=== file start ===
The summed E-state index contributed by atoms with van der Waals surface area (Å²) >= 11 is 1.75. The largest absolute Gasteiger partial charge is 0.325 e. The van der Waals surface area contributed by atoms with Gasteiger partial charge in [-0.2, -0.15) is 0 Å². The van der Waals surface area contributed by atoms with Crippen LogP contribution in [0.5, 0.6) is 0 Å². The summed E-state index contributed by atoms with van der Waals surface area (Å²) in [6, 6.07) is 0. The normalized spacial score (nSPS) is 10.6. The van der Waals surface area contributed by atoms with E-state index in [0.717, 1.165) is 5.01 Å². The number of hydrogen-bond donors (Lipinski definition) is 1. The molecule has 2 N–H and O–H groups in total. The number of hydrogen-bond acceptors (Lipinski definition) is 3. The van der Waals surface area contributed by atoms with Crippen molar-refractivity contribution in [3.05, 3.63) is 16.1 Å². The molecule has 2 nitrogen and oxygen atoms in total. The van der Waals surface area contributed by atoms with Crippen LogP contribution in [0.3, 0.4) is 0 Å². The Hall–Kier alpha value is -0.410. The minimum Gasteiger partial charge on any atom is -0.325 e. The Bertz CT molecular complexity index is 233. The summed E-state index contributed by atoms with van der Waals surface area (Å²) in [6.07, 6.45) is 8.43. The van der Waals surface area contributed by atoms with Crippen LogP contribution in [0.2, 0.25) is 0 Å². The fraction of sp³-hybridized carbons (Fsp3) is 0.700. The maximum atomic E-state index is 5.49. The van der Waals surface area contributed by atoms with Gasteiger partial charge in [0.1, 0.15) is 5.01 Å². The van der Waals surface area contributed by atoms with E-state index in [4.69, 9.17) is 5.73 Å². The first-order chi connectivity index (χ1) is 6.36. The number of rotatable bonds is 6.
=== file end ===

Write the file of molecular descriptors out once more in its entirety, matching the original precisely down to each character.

The summed E-state index contributed by atoms with van der Waals surface area (Å²) >= 11 is 1.75. The largest absolute Gasteiger partial charge is 0.325 e. The van der Waals surface area contributed by atoms with Gasteiger partial charge in [-0.2, -0.15) is 0 Å². The van der Waals surface area contributed by atoms with Crippen LogP contribution in [0.5, 0.6) is 0 Å². The summed E-state index contributed by atoms with van der Waals surface area (Å²) in [6, 6.07) is 0. The normalized spacial score (nSPS) is 10.6. The van der Waals surface area contributed by atoms with E-state index in [0.717, 1.165) is 5.01 Å². The number of hydrogen-bond donors (Lipinski definition) is 1. The molecule has 2 N–H and O–H groups in total. The number of hydrogen-bond acceptors (Lipinski definition) is 3. The van der Waals surface area contributed by atoms with Crippen molar-refractivity contribution in [3.05, 3.63) is 16.1 Å². The molecule has 2 nitrogen and oxygen atoms in total. The van der Waals surface area contributed by atoms with Crippen LogP contribution in [0.3, 0.4) is 0 Å². The Hall–Kier alpha value is -0.410. The minimum Gasteiger partial charge on any atom is -0.325 e. The Bertz CT molecular complexity index is 233. The summed E-state index contributed by atoms with van der Waals surface area (Å²) in [6.07, 6.45) is 8.43. The van der Waals surface area contributed by atoms with Crippen LogP contribution in [0.2, 0.25) is 0 Å². The fraction of sp³-hybridized carbons (Fsp3) is 0.700. The maximum atomic E-state index is 5.49. The van der Waals surface area contributed by atoms with Gasteiger partial charge in [0.1, 0.15) is 5.01 Å². The van der Waals surface area contributed by atoms with E-state index in [4.69, 9.17) is 5.73 Å². The first-order chi connectivity index (χ1) is 6.36. The number of rotatable bonds is 6.